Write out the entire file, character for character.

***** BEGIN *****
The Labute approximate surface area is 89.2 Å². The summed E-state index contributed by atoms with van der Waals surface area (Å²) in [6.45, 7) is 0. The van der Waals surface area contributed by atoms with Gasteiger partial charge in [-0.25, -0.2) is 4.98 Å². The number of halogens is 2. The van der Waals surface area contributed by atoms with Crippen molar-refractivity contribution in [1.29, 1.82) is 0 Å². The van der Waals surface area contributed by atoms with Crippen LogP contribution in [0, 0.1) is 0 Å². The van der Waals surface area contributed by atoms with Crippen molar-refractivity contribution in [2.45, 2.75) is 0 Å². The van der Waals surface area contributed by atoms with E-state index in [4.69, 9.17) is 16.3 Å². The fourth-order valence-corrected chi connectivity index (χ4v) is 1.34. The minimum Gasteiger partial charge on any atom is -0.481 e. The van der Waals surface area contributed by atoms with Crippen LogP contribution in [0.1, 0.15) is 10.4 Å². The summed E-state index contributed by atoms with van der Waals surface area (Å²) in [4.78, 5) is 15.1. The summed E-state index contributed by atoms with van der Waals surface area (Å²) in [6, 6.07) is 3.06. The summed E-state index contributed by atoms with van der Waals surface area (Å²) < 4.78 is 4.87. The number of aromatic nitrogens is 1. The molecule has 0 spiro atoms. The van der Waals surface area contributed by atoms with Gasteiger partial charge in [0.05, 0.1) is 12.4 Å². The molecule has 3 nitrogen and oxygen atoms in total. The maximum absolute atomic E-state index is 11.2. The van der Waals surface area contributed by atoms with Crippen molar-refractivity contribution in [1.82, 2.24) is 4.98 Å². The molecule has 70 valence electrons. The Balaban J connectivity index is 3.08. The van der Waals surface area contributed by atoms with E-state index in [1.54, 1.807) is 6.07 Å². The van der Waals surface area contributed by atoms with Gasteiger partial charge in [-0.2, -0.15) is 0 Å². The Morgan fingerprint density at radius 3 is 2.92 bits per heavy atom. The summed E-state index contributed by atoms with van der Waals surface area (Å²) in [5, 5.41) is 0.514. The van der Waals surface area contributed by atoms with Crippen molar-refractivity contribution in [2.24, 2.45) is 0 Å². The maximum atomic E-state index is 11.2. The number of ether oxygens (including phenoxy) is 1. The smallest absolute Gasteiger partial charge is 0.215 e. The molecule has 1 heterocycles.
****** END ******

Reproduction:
The Labute approximate surface area is 89.2 Å². The summed E-state index contributed by atoms with van der Waals surface area (Å²) in [6.45, 7) is 0. The van der Waals surface area contributed by atoms with Gasteiger partial charge in [-0.25, -0.2) is 4.98 Å². The number of halogens is 2. The van der Waals surface area contributed by atoms with Crippen molar-refractivity contribution in [1.29, 1.82) is 0 Å². The van der Waals surface area contributed by atoms with Crippen LogP contribution in [0, 0.1) is 0 Å². The van der Waals surface area contributed by atoms with Crippen molar-refractivity contribution in [2.45, 2.75) is 0 Å². The van der Waals surface area contributed by atoms with E-state index in [4.69, 9.17) is 16.3 Å². The fourth-order valence-corrected chi connectivity index (χ4v) is 1.34. The minimum Gasteiger partial charge on any atom is -0.481 e. The van der Waals surface area contributed by atoms with Crippen LogP contribution in [0.1, 0.15) is 10.4 Å². The summed E-state index contributed by atoms with van der Waals surface area (Å²) in [4.78, 5) is 15.1. The summed E-state index contributed by atoms with van der Waals surface area (Å²) in [6, 6.07) is 3.06. The summed E-state index contributed by atoms with van der Waals surface area (Å²) < 4.78 is 4.87. The number of aromatic nitrogens is 1. The molecule has 0 spiro atoms. The van der Waals surface area contributed by atoms with Gasteiger partial charge in [0.05, 0.1) is 12.4 Å². The molecule has 3 nitrogen and oxygen atoms in total. The maximum absolute atomic E-state index is 11.2. The van der Waals surface area contributed by atoms with Crippen molar-refractivity contribution in [1.82, 2.24) is 4.98 Å². The molecule has 70 valence electrons. The Balaban J connectivity index is 3.08. The van der Waals surface area contributed by atoms with E-state index in [1.54, 1.807) is 6.07 Å². The van der Waals surface area contributed by atoms with Gasteiger partial charge in [-0.2, -0.15) is 0 Å². The Morgan fingerprint density at radius 3 is 2.92 bits per heavy atom. The summed E-state index contributed by atoms with van der Waals surface area (Å²) in [5, 5.41) is 0.514. The van der Waals surface area contributed by atoms with Crippen molar-refractivity contribution in [2.24, 2.45) is 0 Å². The maximum atomic E-state index is 11.2. The number of ether oxygens (including phenoxy) is 1. The smallest absolute Gasteiger partial charge is 0.215 e. The molecule has 1 heterocycles.